Frameless cabinets do not have a center stile coming down in the middle of the two cabinet doors, providing easier access to the items inside, as well as more storage space to work with. The shelves are typically adjustable. Drawers in frameless cabinetry also tend to be larger because of the space saved by not having a face frame attached to the front.


There are several choices to consider when a homebuyer is choosing options for their home, one of which is cabinets. A homebuyer can choose from different styles, colors and wood types. An additional option that homebuyers must also consider is whether they want standard overlay or full overlay cabinets. Often times, a homebuyer has not considered this option and may not understand the difference.

Standard overlay cabinets (also called traditional overlay) tend to be less expensive and do not require hardware because there is enough finger space on the side of the cabinet door or drawer face. They also have more exposed face frame, with at least 1 ¼ inches on all sides of the doors and drawers.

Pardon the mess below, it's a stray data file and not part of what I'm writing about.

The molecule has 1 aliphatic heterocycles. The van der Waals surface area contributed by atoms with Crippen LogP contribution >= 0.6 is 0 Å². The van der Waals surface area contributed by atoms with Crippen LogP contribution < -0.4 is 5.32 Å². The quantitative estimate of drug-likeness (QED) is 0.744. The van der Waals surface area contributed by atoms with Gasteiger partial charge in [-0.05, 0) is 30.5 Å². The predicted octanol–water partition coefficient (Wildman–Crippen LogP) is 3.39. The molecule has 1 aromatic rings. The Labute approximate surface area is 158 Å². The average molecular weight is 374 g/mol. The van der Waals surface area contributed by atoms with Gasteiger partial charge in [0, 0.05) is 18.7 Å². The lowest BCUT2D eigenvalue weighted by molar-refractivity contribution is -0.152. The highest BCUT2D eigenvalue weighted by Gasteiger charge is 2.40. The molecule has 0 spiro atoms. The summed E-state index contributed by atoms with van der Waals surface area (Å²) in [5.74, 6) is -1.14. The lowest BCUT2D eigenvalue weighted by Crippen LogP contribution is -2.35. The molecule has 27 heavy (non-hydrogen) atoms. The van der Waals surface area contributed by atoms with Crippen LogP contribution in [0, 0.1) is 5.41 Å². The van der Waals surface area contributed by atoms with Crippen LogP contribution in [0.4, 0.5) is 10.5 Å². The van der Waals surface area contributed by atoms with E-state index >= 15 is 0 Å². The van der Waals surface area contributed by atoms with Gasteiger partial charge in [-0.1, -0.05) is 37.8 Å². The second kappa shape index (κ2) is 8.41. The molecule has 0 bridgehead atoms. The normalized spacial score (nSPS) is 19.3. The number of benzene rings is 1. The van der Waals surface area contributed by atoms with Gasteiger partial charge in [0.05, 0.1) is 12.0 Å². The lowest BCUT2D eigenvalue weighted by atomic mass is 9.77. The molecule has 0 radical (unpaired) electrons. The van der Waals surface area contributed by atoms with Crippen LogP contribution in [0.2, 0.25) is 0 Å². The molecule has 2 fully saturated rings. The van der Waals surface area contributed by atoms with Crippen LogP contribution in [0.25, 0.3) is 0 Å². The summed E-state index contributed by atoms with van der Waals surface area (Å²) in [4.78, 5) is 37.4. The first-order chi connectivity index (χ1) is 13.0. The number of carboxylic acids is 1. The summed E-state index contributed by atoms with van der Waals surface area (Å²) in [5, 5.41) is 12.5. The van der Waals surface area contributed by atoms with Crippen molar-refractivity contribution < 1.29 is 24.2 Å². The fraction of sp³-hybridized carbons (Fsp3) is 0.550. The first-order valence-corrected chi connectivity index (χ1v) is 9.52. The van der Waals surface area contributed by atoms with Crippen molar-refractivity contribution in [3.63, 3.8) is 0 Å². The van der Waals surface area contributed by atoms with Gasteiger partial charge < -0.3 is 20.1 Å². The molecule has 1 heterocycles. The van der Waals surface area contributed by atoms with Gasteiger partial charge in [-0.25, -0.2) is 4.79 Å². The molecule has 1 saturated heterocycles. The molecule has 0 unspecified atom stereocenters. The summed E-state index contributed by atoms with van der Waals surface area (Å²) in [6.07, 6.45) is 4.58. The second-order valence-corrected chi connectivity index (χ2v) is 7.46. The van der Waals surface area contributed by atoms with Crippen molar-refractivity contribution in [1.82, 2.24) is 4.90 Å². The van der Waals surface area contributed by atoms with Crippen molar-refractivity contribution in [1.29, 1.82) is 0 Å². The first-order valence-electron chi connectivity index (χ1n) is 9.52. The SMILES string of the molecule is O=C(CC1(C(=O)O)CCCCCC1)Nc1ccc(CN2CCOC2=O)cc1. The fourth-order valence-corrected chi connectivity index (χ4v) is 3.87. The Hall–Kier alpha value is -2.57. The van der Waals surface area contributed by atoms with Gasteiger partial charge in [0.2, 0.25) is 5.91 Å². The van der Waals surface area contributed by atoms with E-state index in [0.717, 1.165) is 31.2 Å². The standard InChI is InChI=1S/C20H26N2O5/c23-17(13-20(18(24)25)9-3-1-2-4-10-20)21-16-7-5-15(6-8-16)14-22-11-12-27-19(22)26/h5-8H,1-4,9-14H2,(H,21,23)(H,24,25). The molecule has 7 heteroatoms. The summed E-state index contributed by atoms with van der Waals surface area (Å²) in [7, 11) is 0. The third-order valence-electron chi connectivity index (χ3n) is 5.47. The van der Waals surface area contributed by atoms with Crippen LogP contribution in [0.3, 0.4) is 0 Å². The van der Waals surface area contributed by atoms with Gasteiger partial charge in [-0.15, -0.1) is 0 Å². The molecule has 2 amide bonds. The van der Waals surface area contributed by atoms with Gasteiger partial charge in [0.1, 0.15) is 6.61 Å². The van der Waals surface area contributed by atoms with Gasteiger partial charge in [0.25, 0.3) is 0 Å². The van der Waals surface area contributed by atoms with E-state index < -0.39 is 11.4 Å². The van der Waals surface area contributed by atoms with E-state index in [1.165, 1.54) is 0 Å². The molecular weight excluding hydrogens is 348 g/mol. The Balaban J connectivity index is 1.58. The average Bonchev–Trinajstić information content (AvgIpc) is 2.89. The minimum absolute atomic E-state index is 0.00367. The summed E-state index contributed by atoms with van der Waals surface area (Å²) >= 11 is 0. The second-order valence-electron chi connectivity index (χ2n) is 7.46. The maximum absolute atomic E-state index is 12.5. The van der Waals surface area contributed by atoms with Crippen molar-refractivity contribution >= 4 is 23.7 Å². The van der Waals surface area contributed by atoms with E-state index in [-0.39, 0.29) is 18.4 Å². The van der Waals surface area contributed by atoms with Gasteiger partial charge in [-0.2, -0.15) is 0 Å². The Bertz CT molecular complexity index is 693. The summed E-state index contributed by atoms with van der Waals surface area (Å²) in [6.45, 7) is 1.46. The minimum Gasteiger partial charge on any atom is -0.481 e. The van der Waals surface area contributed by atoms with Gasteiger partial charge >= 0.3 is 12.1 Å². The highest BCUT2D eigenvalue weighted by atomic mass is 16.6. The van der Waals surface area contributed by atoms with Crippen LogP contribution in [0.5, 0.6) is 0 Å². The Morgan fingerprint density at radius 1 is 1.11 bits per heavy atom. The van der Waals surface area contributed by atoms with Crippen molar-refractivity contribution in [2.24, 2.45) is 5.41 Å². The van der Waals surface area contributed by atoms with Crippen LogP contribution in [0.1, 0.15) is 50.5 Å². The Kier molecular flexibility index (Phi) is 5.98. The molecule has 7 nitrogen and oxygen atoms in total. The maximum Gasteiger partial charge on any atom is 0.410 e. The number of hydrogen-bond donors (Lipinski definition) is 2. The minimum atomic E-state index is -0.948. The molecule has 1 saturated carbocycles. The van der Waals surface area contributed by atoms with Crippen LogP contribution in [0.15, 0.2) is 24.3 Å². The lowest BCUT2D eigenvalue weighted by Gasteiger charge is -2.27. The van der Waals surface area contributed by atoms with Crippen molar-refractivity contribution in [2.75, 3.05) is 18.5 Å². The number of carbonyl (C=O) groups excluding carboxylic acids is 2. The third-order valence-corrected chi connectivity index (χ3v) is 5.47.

Full overlay cabinets give cabinets a more custom look. They require cabinet hardware because there is only ¼ inch of space between doors and drawers, which can make them difficult to open without hardware. Double door cabinets with full overlay come with an additional benefit. They do not have a vertical face frame stile between the two doors, which allows homeowners to store larger items in the cabinet without having to work around the center stile needed in a standard overlay cabinet.

Elige tu colección

Welcome to Cabinet Gurus Education Center! We understand that buying cabinetry can be stressful. With all the work that goes into building cabinetry and all the options it provides, it can leave you with a ton of questions. We feel that it is important that our clients have as much information as possible when making a decision. So our CABINET GURUS have shared some of what they know to help you with your decision.